Martha talks a lot about her own daughter, Alexis, who has a Gen-X version of her looks and sensibility, owns a modish motel in Bridgehampton, and also does some interior design. She's tall, gorgeous, and hell-on-clogs. (As a little kid, she apparently asked her parents, "Who decided that polyester was ugly?") The work she did in the apartment of Susan Magrino (Martha's longtime publicist), featuring machine-made blond forties furniture, spurred a boom for Heywood-Wakefield dealers after it was featured in the magazine. "Our differences make life interesting," the publicity-squeamish daughter, who was once stalked, told the New York Observer. "It sounds like she's my husband."
The attempts to explain Martha proliferate, but one thing is clear: She taps into a very obvious longing for lost ritual and tradition in this country. One can make fun of the increasingly competitive mood at flea markets, Williams-Sonoma outlets, and Smith & Hawken garden-accessories stores. But the people who have turned these pursuits into contact sports are seeking to replace a sense of lost familial order. Martha is the ritual healer. Her poultices are crisp linens, delicious tarts, and a beautiful mosaic of turkey and infused oils. She seems to be saying, Forget the wretched refuse of your screwed-up or nonexistent families (and never mind about the world's problems); concentrate instead on your own higher aesthetic, your own commodified style. Why let old Aunt Gladys bother you. She doesn't even know what a Roman shade is. Just as Calvin Klein revolutionized images of sex in America in the eighties by introducing the newly buffed homoerotic object of beauty, the male nude, Martha has blown the nuclear family off its old, poky moorings and replaced it with a hyper-idealized version of itself, a chilly but impeccable autocracy of style.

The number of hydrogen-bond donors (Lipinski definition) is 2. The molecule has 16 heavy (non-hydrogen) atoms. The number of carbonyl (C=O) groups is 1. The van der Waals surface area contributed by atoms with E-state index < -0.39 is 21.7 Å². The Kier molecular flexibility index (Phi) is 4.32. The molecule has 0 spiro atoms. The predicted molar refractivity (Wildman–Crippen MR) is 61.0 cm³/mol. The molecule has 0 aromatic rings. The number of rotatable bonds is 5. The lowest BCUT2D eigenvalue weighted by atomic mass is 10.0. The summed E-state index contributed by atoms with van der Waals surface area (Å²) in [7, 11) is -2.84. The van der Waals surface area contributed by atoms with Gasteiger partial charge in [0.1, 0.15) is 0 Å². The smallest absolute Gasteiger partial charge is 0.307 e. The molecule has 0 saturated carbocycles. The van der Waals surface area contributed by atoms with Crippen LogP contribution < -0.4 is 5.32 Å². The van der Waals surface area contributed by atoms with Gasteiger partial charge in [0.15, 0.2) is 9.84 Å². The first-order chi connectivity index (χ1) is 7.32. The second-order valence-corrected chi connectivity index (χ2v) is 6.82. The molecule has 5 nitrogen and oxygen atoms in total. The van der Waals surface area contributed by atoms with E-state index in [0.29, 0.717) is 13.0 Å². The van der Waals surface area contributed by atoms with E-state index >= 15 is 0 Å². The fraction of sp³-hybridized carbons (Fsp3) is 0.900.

Meanwhile, Martha keeps hinting that she's moving on. She's now into minimalism, having bought a modernist gem of a house in East Hampton designed by the architect Gordon Bunshaft. For the Martha people, such strict Miesian spareness would seem to be antithetical to everything she's taught. "My daughter, Alexis, is very different [from me]," she wrote by way of indirect explanation in the current issue of Living. "She loves the art of the deal. She can collect, but she can also sell. She doesn't get attached to things, as I do. That is probably why I have too many houses and too much stuff. . . ."
Maybe the Bunshaft travertine-and-glass box is the most poignant gesture a mother could make—a $3 million way of bonding with her daughter. It will no doubt set Martha apart from her followers. But in the end, as any Martha person knows, an empty house is just another stage set for improvement, another machine for Martha Stewart living.